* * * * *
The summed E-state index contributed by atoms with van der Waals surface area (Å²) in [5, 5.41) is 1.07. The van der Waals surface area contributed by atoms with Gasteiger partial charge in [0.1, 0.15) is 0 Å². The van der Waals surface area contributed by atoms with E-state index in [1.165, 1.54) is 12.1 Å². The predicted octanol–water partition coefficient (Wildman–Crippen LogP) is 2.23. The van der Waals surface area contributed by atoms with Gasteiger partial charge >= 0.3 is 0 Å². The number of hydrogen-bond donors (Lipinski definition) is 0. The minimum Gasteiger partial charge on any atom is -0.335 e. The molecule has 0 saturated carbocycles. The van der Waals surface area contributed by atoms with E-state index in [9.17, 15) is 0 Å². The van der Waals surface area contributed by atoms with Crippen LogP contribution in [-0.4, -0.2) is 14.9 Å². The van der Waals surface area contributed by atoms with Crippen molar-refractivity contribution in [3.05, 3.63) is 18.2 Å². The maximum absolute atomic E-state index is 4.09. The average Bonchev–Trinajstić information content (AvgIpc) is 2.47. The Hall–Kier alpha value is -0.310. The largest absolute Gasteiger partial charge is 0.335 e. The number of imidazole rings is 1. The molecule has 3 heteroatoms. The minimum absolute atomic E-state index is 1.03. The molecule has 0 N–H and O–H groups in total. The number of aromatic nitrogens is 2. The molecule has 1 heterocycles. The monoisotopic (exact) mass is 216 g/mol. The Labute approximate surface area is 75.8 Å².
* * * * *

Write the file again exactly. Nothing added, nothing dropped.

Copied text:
The summed E-state index contributed by atoms with van der Waals surface area (Å²) in [5, 5.41) is 1.07. The van der Waals surface area contributed by atoms with Gasteiger partial charge in [0.1, 0.15) is 0 Å². The van der Waals surface area contributed by atoms with E-state index in [1.165, 1.54) is 12.1 Å². The predicted octanol–water partition coefficient (Wildman–Crippen LogP) is 2.23. The van der Waals surface area contributed by atoms with Gasteiger partial charge >= 0.3 is 0 Å². The number of hydrogen-bond donors (Lipinski definition) is 0. The minimum Gasteiger partial charge on any atom is -0.335 e. The molecule has 0 saturated carbocycles. The van der Waals surface area contributed by atoms with E-state index in [9.17, 15) is 0 Å². The van der Waals surface area contributed by atoms with Crippen LogP contribution in [-0.4, -0.2) is 14.9 Å². The van der Waals surface area contributed by atoms with Crippen molar-refractivity contribution in [3.05, 3.63) is 18.2 Å². The maximum absolute atomic E-state index is 4.09. The average Bonchev–Trinajstić information content (AvgIpc) is 2.47. The Hall–Kier alpha value is -0.310. The largest absolute Gasteiger partial charge is 0.335 e. The number of imidazole rings is 1. The molecule has 3 heteroatoms. The minimum absolute atomic E-state index is 1.03. The molecule has 0 N–H and O–H groups in total. The number of aromatic nitrogens is 2. The molecule has 1 heterocycles. The monoisotopic (exact) mass is 216 g/mol. The Labute approximate surface area is 75.8 Å².